By John Newsinger
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The uprisings that ended slavery

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Issue 459

The uprisings that ended slavery
We are told William Wilberforce brought about the abolition of slavery. As John Newsinger explains, it was the slaves themselves that fought bloody rebellions in order to win their freedom
‘I Would Rather Die On Yonder Gallows Than Live In Slavery”. These were the words of Sam Sharpe, the leader of the great Jamaican slave revolt of 1831, shortly before he was hanged on 23 May 1832. This was the spirit that abolished slavery in Britain’s Caribbean colonies.
Slavery was not abolished because William Wilberforce successfully appealed to the conscience of the British ruling class. Slavery was abolished because it was recognised that if it were not, the slaves would abolish it themselves. Abolish it, moreover, not only without any compensation being paid but with the slave-owners’ estates being seized as well.
The slaves emancipated themselves, many of them giving their lives in the fight for freedom. Where are the monuments commemorating this great historic struggle? Sam Sharpe and his comrades are among the greatest heroes of modern British history and yet their story is, by and large, forgotten, suppressed.
Anyone with even a basic knowledge of slavery and the slave trade must be incredulous that there are still statues celebrating the good works and civic virtue of mass murderers such as Edward Colston. Any attempt to prosecute and imprison those responsible for the dumping of Colston’s statue must be resisted by the whole labour and anti-racist movements. Indeed, it should be replaced with a statue of Sam Sharpe.
How has the government responded to the long overdue overthrow of Colston? Not only has it condemned it, but it threatens to impose a ten-year prison sentence for such crimes. And, of course, the Labour leadership, purged of Corbynisn, has not only joined in the condemnation but has also indicated its support for a change in the law.
What of the history? The successful slave revolt in Haiti had served notice on slavery throughout the Caribbean. Indeed, it is important to remember that the British were heavily involved in attempting to suppress the revolt. They were humiliatingly driven out of Haiti in 1798 by a black army made up of former slaves who had freed themselves by revolution.
It was one of the worst defeats in British military history that has, of course, been conveniently suppressed. There was a slave rebellion in Barbados in 1816 that was suppressed with some thousand slaves killed, including 144 executed in the aftermath. This was followed in 1823 by a revolt in Demerara that was also bloodily suppressed. The decisive event, however, was the Jamaican revolt.
This was organised by Sharpe and his comrades using the Baptist and Methodist church network on the plantations to spread the word and turning Christianity into a revolutionary doctrine. As Sharpe himself put it, the Bible made clear that the white man had no “more right to hold the blacks in bondage than the black had to enslave the whites”.
The slaves were at this time facing intensified exploitation on the plantations, inevitably policed by the lash. The slave owners cut the Christmas holiday the slaves were allowed from three to two days. Sharpe’s plan was to call a general strike after Christmas, on 27 December, refusing to return to work until the slaves were set free with a wage of 2/6 a day. When the British responded by threatening to put down the revolt with bloody repression, the slaves fought back.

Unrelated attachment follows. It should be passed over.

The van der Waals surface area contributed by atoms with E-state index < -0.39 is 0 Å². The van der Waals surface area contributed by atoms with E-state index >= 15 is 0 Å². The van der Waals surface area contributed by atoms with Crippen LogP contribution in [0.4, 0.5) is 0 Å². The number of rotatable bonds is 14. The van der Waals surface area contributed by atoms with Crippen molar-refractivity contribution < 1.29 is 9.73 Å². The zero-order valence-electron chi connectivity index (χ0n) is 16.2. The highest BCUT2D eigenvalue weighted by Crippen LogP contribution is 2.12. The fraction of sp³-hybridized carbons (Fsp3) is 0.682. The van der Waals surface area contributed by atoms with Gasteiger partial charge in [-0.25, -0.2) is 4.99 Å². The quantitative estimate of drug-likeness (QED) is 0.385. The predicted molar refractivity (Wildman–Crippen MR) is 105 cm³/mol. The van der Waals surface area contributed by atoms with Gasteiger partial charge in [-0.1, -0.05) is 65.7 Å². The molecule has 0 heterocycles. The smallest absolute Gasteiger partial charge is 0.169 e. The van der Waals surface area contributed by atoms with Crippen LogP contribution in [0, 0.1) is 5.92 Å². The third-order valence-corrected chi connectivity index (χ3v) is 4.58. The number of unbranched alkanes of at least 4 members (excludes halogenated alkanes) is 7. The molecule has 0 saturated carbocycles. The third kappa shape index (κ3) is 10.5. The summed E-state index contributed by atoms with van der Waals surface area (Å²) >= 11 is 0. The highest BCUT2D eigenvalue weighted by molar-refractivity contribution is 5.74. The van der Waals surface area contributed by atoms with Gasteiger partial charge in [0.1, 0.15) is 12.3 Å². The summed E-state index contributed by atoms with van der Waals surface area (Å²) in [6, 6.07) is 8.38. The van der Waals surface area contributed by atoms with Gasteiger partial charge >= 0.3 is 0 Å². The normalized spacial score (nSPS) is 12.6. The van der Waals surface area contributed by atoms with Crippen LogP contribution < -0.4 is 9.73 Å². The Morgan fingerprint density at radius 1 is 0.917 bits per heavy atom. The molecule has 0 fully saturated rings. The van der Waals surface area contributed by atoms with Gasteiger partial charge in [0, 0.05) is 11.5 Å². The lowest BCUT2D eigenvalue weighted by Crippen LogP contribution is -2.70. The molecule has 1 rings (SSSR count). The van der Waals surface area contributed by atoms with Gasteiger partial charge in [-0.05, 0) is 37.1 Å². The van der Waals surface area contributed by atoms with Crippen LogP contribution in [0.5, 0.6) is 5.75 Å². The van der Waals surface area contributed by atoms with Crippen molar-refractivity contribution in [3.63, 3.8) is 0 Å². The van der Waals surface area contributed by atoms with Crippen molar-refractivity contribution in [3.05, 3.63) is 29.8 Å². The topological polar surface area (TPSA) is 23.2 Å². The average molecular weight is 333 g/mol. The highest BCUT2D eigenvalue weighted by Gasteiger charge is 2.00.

Some 60,000 slaves joined the strike and revolt, putting estates to the torch over some 750 square miles. Some 400 slaves were killed before the revolt had been suppressed, many shot out of hand. And once the revolt had been put down, another 326 rebels were executed after what passed as trials. Being active in the church was enough to earn a death sentence, and some 20 Baptist and Methodist chapels were destroyed. Sharpe was the last prisoner to be judicially murdered.
It is worth noticing that a number of prisoners sentenced to public floggings instead of hanging were actually flogged to death, adding to the death toll. Fourteen whites were killed during the revolt. Repression This bloody repression certainly strengthened the abolitionist movement in Britain where a fierce struggle for the vote was getting underway.
What led to the abolition of slavery, however, was recognition in London that further revolts were inevitable. Slavery was doomed. On 7 July 1832, Lord Howicke, the son of the then prime minister, Lord Grey, wrote to the newly appointed Governor of Jamaica, warning him that “the slaves are not being in the least intimidated or cowed by the dreadfully severe punishments which have been inflicted”.
The Mother of Parliaments abolished slavery in August 1834, and in the honoured traditions of the British Establishment they voted to handsomely compensate the slaveowners while the 750,000 slaves across the Caribbean got nothing.
Indeed, they got less than nothing because a compulsory ‘apprenticeship’ scheme was introduced that compelled the slaves to continue working on the plantations for forty hours a week without pay, getting only their board. Growing resistance involving often bitter strike action led to it being abandoned in 1838. The government borrowed the money to compensate the slave-owners and this debt was not finally paid off until 2015.
What this means, of course, is that the descendants of slaves who subsequently emigrated to Britain, the Windrush generation, unknown to themselves helped to pay through their taxes the cost of the compensation for the emancipation of their ancestors.
Only in Britain could such a scandalous state of affairs be passed off as some sort of triumph for humanitarianism.

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